Permissive Permits Will Hurt Wetlands
Permits likely to favor developers over wetlands; mountaintop removal over mitigation.
America's wetlands provide something for everyone --
they filter harmful pollutants from our drinking water, protect communities
from flooding and provide life-sustaining habitat to fish and wildlife. The
values and functions wetlands provide to our environment and our economy,
while not easily quantified, are immense. Yet, according to the U.S. Fish
and Wildlife Service statistics, the nation is losing 58,500 acres of
wetlands, on average, each year.
Unfortunately, recent actions by the U.S. Army Corps of Engineers and inaction by the Bush Administration may even accelerate those losses.
On Jan. 15, 2002, the Bush Administration weakened the Clean Water Actís Nationwide Permit (NWP) program. The new nationwide permits allow the Corps to waive many of the environmental conditions adopted in March 2000 that were meant to limit the use of these permits, and they continue activities that damage or destroy thousands of acres of wetlands and miles of streams every year.
"The Corps turned a deaf ear to concerns that their proposal would accelerate losses of wetlands and streams, leading to poorer water quality, increased flood vulnerability and lost critical wildlife habitat," said Robin Mann, chair of the Clubís Wetands Working Group. "For the most part, the Corps chose to listen instead to the sprawl developers, mining companies and other industry groups, making the quick-permitting of wetlands and stream destruction even easier."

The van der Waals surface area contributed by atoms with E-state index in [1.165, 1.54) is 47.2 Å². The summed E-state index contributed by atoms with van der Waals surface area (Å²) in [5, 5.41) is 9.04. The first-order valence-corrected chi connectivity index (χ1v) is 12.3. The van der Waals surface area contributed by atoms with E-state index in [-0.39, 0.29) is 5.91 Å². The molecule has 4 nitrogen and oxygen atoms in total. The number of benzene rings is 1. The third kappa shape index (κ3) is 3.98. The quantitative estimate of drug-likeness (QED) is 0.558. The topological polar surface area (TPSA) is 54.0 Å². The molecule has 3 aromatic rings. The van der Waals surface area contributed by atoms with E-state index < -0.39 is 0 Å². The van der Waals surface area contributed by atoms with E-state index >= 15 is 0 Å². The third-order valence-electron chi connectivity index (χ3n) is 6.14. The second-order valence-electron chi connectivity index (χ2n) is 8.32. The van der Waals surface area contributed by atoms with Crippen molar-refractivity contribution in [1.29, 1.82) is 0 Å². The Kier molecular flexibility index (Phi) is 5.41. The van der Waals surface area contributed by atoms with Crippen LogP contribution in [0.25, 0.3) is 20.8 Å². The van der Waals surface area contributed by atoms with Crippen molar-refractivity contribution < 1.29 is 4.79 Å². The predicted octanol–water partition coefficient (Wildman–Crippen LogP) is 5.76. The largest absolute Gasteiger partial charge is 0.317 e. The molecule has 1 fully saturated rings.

The NWP program provides expedited permitting, without full environmental review or public notice, for certain activities that damage and destroy wetlands and streams. The Clean Water Act gives the Corps the authority to use general permits, such as the NWPs, to authorize activities that result in minimal individual and cumulative impacts to the environment. But many of the permits often authorize activities that have more than a minimal impact on the environment, including roadbuilding, sprawl development projects and mountaintop removal mining.
The good news is there are still ways we can limit the damage that NWPs cause at the regional and state level. Find out more about wetland permits and how you can effect wetlands rules in your state or contact George Sorvalis at email@example.com.
Norton Overturns Mining Victory
Glamis Mine would threaten wildlife habitat, sacred land
By Laura Fauth
A year ago, Sierra Club volunteer Edie Harmon and fellow mining activists thought they had won a historic victory when outgoing Interior Secretary Bruce Babbitt denied a plan for the Glamis Imperial Mine Project in southeastern California. His decision marked the first time the federal government had denied a major mining project on lands covered by the 1872 Mining Law. The victory was short-lived. In November 2001, Interior Secretary Gale Norton reversed Babbitt's decision.